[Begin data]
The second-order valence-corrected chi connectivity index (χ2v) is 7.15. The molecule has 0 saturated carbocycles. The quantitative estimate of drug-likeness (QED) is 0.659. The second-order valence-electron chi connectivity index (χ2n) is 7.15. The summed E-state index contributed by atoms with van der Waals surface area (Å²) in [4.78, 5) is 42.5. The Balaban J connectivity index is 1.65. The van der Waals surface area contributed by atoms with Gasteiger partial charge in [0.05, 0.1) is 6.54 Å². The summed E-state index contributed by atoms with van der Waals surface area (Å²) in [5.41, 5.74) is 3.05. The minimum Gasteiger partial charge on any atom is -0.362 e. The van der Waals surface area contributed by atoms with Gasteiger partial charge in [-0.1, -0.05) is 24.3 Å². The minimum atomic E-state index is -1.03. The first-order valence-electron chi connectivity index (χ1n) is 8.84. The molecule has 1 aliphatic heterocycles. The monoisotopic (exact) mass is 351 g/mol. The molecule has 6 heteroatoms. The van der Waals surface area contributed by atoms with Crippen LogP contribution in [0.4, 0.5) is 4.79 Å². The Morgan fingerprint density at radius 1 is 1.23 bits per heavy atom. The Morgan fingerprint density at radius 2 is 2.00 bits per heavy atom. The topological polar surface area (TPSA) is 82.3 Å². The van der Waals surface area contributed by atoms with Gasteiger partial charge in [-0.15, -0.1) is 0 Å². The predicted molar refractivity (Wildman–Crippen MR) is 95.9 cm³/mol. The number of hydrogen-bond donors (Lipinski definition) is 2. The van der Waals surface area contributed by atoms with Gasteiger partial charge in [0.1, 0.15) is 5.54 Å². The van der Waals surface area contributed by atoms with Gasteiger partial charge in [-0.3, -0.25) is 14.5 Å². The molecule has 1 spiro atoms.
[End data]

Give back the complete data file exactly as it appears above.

The second-order valence-corrected chi connectivity index (χ2v) is 7.15. The molecule has 0 saturated carbocycles. The quantitative estimate of drug-likeness (QED) is 0.659. The second-order valence-electron chi connectivity index (χ2n) is 7.15. The summed E-state index contributed by atoms with van der Waals surface area (Å²) in [4.78, 5) is 42.5. The Balaban J connectivity index is 1.65. The van der Waals surface area contributed by atoms with Gasteiger partial charge in [0.05, 0.1) is 6.54 Å². The summed E-state index contributed by atoms with van der Waals surface area (Å²) in [5.41, 5.74) is 3.05. The minimum Gasteiger partial charge on any atom is -0.362 e. The van der Waals surface area contributed by atoms with Gasteiger partial charge in [-0.1, -0.05) is 24.3 Å². The minimum atomic E-state index is -1.03. The first-order valence-electron chi connectivity index (χ1n) is 8.84. The molecule has 1 aliphatic heterocycles. The monoisotopic (exact) mass is 351 g/mol. The molecule has 6 heteroatoms. The van der Waals surface area contributed by atoms with Crippen LogP contribution in [0.4, 0.5) is 4.79 Å². The Morgan fingerprint density at radius 1 is 1.23 bits per heavy atom. The Morgan fingerprint density at radius 2 is 2.00 bits per heavy atom. The topological polar surface area (TPSA) is 82.3 Å². The van der Waals surface area contributed by atoms with Gasteiger partial charge in [-0.15, -0.1) is 0 Å². The predicted molar refractivity (Wildman–Crippen MR) is 95.9 cm³/mol. The number of hydrogen-bond donors (Lipinski definition) is 2. The van der Waals surface area contributed by atoms with Gasteiger partial charge in [0.1, 0.15) is 5.54 Å². The van der Waals surface area contributed by atoms with Gasteiger partial charge in [-0.3, -0.25) is 14.5 Å². The molecule has 1 spiro atoms.